Yu J, Hu K, Smuga-Otto K, Tian S, Stewart R, Slukvin II, Thomson JA.
Human induced pluripotent stem cells free of vector and transgene sequences.
Science. 2009 May 8;324(5928):797-801.
Please login to recommend the paper.
To make a comment you must login or register.
The paper by Trouche and colleagues suggests that the functional relevance of newly integrated neurons in the granule layer of the dentate gyrus is determined by the context of the learned task, or in other words, is stimulus-dependent. These observations suggest that newly formed neurons can be “programmed” during their maturation, by a given learning experience, to strengthen memory networks supporting the learned task. For an optimal “programming” effect of new neurons, the learning experience should take place during the “receptive” period of these newly born cells, presumably during the first one to two weeks of their lives.
In addition, this study raises the intriguing possibility that a repetitive presentation of a previously learned task or event should lead to the recruitment of a higher number of new neurons. Repetitive learning underlies other forms of brain plasticity. Motor practice, skill acquisition, and repetitive training (e.g., piano players, readers) are examples of use-dependent plasticity. They are accompanied by corresponding increases in excitability of relevant cortical areas and enlargement of cortical maps.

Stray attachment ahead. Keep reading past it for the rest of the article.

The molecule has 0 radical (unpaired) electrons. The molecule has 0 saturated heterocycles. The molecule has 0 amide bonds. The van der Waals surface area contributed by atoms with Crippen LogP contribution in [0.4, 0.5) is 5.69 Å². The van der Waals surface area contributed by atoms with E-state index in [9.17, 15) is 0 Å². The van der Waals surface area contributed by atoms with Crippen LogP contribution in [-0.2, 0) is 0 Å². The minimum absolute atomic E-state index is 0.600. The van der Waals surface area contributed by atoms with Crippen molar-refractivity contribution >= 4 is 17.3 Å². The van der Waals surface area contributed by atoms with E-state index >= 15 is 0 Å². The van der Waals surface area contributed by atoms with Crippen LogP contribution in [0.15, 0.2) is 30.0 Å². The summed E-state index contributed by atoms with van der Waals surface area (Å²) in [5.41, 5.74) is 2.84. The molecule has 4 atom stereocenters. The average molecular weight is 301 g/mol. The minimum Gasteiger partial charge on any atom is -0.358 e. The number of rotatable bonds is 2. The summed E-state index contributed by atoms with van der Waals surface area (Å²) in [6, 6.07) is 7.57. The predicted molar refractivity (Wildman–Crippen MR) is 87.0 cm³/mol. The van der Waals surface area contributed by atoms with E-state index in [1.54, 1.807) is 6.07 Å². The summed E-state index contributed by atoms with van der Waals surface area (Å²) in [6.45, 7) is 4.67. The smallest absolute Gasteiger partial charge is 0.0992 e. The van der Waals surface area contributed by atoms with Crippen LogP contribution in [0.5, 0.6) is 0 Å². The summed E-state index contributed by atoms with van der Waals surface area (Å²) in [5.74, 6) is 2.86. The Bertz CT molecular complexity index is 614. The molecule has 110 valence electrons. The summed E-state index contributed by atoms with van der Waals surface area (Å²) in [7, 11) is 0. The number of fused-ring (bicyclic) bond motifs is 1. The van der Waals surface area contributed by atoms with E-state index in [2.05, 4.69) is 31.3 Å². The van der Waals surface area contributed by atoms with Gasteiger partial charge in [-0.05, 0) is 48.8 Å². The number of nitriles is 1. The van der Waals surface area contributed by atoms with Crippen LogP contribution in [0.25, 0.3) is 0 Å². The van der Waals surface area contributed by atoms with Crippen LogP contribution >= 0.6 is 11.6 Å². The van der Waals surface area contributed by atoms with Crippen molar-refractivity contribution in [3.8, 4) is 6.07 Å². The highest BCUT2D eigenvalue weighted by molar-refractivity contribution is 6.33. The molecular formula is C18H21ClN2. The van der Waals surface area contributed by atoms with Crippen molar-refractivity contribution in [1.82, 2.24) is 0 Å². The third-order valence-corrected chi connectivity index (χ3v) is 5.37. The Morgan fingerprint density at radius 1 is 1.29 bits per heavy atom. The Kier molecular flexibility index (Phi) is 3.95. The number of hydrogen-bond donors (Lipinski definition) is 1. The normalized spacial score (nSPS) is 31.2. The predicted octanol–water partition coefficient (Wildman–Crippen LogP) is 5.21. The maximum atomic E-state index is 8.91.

I think it is a great advance in reprogramming technology. Although
they still need to check that there is no episomal vector left in the
iPS subclones, use of the episomal vector removed a process of genetic
manipulation, and passive removal of the vector seemed to be efficient.
The reprogramming efficiency is still low, and it is not clear whether
the technology can be applied to everybody, e.g., old people's cells, but
it could be improved by combined use of small molecules and/or our 2A
peptide one vector system.
I am really excited to see that more and more means of generating genetically unaltered iPS cell lines are going to be available. They all have their own pros and cons and will go through further improvement in the near future. At this point, there is no way to see which one is going to be superior over the others. Most likely there will be no single winner of this “race." The choice of method will depend on further improvements, availability, ease, the question being addressed, and downstream applications.